Legend has it that this relic of the Monkey God or Hanuman was self born out of heap of finger millets and hence the unusual nomenclature of the particular shrine derived from the legacy itself. Raagigudda literally translates to the Millet Statue. The temple housing this Raagigudda statue of the Anjaneya was built much later in 1969 in an effort at conservation of the legacy and preservation of the heritage. Located adjacent to the statue of Anjaneya, is a smaller temple shrine housing the holy trinity of Hindu religion and has a relief structure on rock dedicated to designate the same. The Ragigudda Anjaneya temple stands presently situated on top of a small hillock.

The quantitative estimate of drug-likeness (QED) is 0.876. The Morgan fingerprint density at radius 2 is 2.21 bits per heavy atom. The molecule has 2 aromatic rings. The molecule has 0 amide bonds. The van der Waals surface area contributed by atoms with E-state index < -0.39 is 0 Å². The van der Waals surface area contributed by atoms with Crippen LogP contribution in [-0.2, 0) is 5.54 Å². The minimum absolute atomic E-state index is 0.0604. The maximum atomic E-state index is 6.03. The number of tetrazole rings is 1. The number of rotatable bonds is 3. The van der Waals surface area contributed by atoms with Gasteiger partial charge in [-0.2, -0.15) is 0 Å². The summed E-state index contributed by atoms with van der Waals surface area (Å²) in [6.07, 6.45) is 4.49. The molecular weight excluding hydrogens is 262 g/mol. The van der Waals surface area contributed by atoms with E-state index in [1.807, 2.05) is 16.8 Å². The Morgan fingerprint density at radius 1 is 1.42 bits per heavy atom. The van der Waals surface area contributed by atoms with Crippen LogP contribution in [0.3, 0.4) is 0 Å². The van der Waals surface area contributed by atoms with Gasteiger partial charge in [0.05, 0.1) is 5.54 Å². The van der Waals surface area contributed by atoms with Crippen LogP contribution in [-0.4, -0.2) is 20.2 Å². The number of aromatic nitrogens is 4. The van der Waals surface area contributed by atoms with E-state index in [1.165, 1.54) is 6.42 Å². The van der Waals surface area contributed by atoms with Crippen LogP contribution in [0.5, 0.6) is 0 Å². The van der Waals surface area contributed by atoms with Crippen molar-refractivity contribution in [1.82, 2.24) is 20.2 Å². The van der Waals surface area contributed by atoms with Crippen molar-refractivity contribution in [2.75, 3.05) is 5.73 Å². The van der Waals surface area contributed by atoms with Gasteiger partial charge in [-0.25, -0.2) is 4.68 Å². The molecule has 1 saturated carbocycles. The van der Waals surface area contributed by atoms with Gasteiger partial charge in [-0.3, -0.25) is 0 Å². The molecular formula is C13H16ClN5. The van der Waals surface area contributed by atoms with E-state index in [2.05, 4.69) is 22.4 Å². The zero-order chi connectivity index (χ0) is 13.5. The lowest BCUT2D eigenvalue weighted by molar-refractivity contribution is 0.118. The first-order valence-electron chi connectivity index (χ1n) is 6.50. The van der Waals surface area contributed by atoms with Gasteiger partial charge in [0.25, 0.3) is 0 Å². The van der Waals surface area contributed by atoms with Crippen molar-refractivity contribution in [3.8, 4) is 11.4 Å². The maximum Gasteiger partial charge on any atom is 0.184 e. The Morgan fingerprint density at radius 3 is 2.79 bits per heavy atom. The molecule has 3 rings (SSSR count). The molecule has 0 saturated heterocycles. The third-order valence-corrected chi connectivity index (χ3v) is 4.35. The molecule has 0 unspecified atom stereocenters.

In the month of December, the temple premises transform into a fairgrounds for a 1 day long affair celebrating the birth of the holy monkey God or Anjaneya. It is a grand affair with community meals being served for one and all and hosting festivities for celebration of the divine occasion. Almost thirty five thousand pilgrims are believed to contribute to the even larger footfall at the temple grounds during this period. During the other parts of the year the Ragigudda Anjaneya temple serves as a community center for people to pay their reverence and obeisance to reigning deity of the temple and is equally popular among the rural as well as urban masses.